Adani 5G auction keeps door open for telecom entry

Adani said plans to acquire 5G spectrum for developing a private network for airports and its ports business (Mint)
Adani said plans to acquire 5G spectrum for developing a private network for airports and its ports business (Mint)


The department of telecommunications has allowed private captive networks for enterprises across sectors

NEW DELHI : Adani Group’s decision to participate in the upcoming auctions to acquire 5G airwaves could well be part of a long-term strategy to enter the telecom sector in a full-fledged manner, including consumer services, analysts said.

The group recently confirmed its participation in the upcoming 5G auction but has denied plans to enter consumer services, insisting that it plans to acquire 5G spectrum for developing a private network for airports and its ports business. Still, market participants believe that consumer services may be on the cards, too, since the spectrum made available by the government in the auctions slated for 26 July does not restrict any entity from offering consumer services at any point during the term of the licence, which leaves the option open for the conglomerate.

Divergent track
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Divergent track

On Monday, shares of Bharti Airtel plunged by more than 5%, which analysts attributed to Adani Group’s participation in the 5G auction. The group’s entry into consumer telecom services could trigger another wave of disruption and price war, similar to Reliance Jio’s launch in 2016, analysts said.

“If the Adani Group does end up buying spectrum, it could potentially increase competition in enterprise 5G, in addition to opening the doors for the Adani Group to expand into consumer mobile services over time," analysts at Goldman Sachs said in a note to clients. They noted that an enterprise buying spectrum via auctions to build private networks for other enterprises had a high probability of foraying into consumer networks by making additional capex over time.

“This is because spectrum is usually a significant component of telcos’ overall capex: for example, since FY11, Bharti has spent about $18 billion in spectrum purchases in its India business (including M&A), which is almost 50% of the company’s total capex in its India wireless business (spectrum + non-spectrum capex)," they said in the note.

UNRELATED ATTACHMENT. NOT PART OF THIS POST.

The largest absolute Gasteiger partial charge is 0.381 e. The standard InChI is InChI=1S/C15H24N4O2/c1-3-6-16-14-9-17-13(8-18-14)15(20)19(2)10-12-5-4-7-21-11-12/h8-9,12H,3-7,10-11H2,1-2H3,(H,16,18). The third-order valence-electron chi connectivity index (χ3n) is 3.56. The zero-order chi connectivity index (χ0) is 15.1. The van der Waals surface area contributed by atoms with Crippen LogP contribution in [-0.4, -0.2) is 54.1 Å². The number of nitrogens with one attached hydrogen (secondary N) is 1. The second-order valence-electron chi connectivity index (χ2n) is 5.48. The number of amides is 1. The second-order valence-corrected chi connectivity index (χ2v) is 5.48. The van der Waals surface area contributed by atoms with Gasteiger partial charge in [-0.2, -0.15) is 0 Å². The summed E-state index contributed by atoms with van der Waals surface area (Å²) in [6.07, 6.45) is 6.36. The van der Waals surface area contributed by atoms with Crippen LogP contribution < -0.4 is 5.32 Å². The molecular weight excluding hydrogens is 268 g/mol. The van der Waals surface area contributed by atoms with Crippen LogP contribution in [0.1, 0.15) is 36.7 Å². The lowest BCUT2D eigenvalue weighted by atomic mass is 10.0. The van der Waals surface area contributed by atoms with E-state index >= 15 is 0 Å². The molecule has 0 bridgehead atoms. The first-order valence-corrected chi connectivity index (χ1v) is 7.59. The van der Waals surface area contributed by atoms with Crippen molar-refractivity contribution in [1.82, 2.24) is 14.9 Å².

Motilal Oswal Securities Ltd said an expanded telecom foray was possible over time. “There is certainly a consumer bent within the group, which could extend beyond its existing FMCG-led offerings," the brokerage house said in a note.

“Conglomerates that choose the auction route might possibly have plans for both private and public networks," said T.V. Ramachandran, president of the Broadband India Forum.

But some analysts questioned the group’s decision to buy spectrum in auctions for standalone 5G enterprise network solutions since globally, use-cases were still in pilot stages. “Why bid for 5G spectrum in auctions when the government has already allowed private enterprises to set up captive non-public networks by acquiring spectrum from the government for a nominal cost and without any licence fees (spectrum usage charges have been set at nil)," analysts at Swiss brokerage firm Credit Suisse questioned.

“The question is why would Adani’s bid in auction vs awaiting a direct spectrum assignment?" analysts at CLSA asked.

The department of telecom has allowed private captive networks for enterprises across sectors, permitting companies with a net worth of over 100 crore to take spectrum for 10 years at 50,000 and no entry fee, but it has given no timeline for conducting demand studies and then seeking recommendations from the sector on direct spectrum to enterprises.

There is ‘limited economic sense’ for enterprises to buy airwaves via auction for their captive needs, primarily since there is a provision for getting spectrum outside of auction, analysts at Goldman Sachs highlighted.

“While Adani Group has expressly denied intentions of entering the consumer mobility business, we believe market participants may still view this as a low, distant possibility, given the sector’s history," analysts at Credit Suisse highlighted.

Analysts at Jefferies noted an uncanny similarity between the group’s telecom foray and that of Reliance Jio, which held spectrum on which voice services could not be launched till the time the government changed the rules. Jio took unified access service licence (UASL) spectrum and launched its voice services three years later, in 2016. “Given that Adani Group has chosen to buy spectrum, it may still be able to offer commercial services by applying for a UASL in future," they said in a note to clients.

Queries emailed to Adani Group on its strategy and why it had chosen not to wait for captive non-public network guidelines and direct spectrum allocation did not elicit a response till press time. The group had on Saturday said it does not intend to be in the consumer mobility space. In a statement, it clarified that it would provide captive private network solutions to its other businesses like airports, ports and logistics, power generation, transmission, distribution and various manufacturing operations. Analysts said a pan-India spectrum purchase isn’t required for this kind of service.

The company further said it needs ultra-high-quality data streaming capabilities through a high frequency and low latency 5G network. This, analysts said, was indicative of consumer-centric offerings like its own digital platform, including super apps, edge data centres, and industrial command and control centres.

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